2 min read
Posted on 09.12.12
  • 2 min read
  • Posted on 09.12.12

From the home office:

Mayor Francis Slay announced today that he will seek legislation to establish a mediation program for homeowners facing foreclosure. Similar legislation championed by a coalition of pro-consumer groups recently passed the St. Louis County Council.

Foreclosures can hurt neighborhoods by lowering property values, increasing crime, and increasing blight. They can also cost the taxpayers who are forced to foot the bill for more police protection and maintaining problem properties.

"Keeping people in their own homes is good for everyone," Slay said. "It is good for our families. It is very good for our neighborhoods. And, if the borrower can make good on his or her obligation, it is good for the lender."

The legislation was drafted by a group of non-profit agencies that have been working with the City and St. Louis County to help keep as many people in their homes as possible. "This legislation won't help everyone facing foreclosure," said Chris Krehmeyer, President and CEO of Beyond Housing. "But, for those who can stay in their own homes, it will be a lifesaver."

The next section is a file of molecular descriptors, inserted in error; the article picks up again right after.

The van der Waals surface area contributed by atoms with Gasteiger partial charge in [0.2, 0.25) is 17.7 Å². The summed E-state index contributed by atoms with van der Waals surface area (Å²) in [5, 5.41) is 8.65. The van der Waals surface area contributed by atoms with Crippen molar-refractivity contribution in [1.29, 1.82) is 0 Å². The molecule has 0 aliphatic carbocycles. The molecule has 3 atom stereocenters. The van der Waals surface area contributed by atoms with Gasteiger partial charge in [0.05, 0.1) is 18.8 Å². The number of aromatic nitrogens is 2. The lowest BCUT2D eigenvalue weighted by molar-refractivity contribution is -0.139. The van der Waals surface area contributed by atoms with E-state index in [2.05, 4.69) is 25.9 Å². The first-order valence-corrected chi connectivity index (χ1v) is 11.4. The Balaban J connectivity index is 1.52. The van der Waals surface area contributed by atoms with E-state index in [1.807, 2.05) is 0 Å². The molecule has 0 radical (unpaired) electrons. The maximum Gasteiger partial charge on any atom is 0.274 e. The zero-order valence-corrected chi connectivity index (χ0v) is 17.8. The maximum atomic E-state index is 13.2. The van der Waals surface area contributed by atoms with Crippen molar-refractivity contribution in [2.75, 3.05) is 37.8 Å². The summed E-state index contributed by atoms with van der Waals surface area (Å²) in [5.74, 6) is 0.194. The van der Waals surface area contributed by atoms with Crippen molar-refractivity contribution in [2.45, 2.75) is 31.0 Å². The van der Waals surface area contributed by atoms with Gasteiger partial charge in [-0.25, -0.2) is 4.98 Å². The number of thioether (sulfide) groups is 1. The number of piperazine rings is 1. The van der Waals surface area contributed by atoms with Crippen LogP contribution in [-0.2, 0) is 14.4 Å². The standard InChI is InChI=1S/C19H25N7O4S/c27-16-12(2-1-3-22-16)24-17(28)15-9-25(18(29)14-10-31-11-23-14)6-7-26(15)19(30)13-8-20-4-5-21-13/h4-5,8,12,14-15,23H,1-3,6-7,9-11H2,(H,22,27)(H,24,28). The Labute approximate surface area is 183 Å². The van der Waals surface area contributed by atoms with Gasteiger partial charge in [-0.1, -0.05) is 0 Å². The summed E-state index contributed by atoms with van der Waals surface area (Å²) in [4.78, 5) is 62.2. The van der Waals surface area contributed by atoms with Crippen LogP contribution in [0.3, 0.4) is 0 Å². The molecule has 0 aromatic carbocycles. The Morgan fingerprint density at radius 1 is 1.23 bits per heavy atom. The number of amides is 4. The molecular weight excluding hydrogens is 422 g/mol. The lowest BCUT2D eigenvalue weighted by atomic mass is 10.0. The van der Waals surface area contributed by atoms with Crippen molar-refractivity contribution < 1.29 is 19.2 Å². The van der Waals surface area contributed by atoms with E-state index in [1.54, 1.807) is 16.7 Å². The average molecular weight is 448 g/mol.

Under the legislation, lending institutions would be required to pay for mediation if the homeowner requests it. The mediator would be a neutral facilitator, with no power to order anything. The goal would be to find a way to keep the borrower in his or her home in a way that is acceptable to the lender.

If the homeowner requests mediation, and the lender participates in good faith and the foreclosure still cannot be avoided, the foreclosure will go forward. If the lender does not participate in good faith, the foreclosure can still go forward, but the lender will face a $500 fine. The whole process is designed to be completed within 60 days.

Mayor Slay has asked Alderman Fred Wessels, the chairman of the Housing and Urban Development Committee, to sponsor the legislation. The foreclosure prevention coalition is working with the City to improve the legislation. Alderman Wessels is expected to introduce it in the next few weeks.

"This is a common sense step forward," Wessels said. "It will only help homeowners who have a way to catch up and keep up with their payments. But, it might prevent unnecessary foreclosures."

Twenty five states have some form of foreclosure mediation. Typically, fewer than 20% of homeowners choose to go through mediation.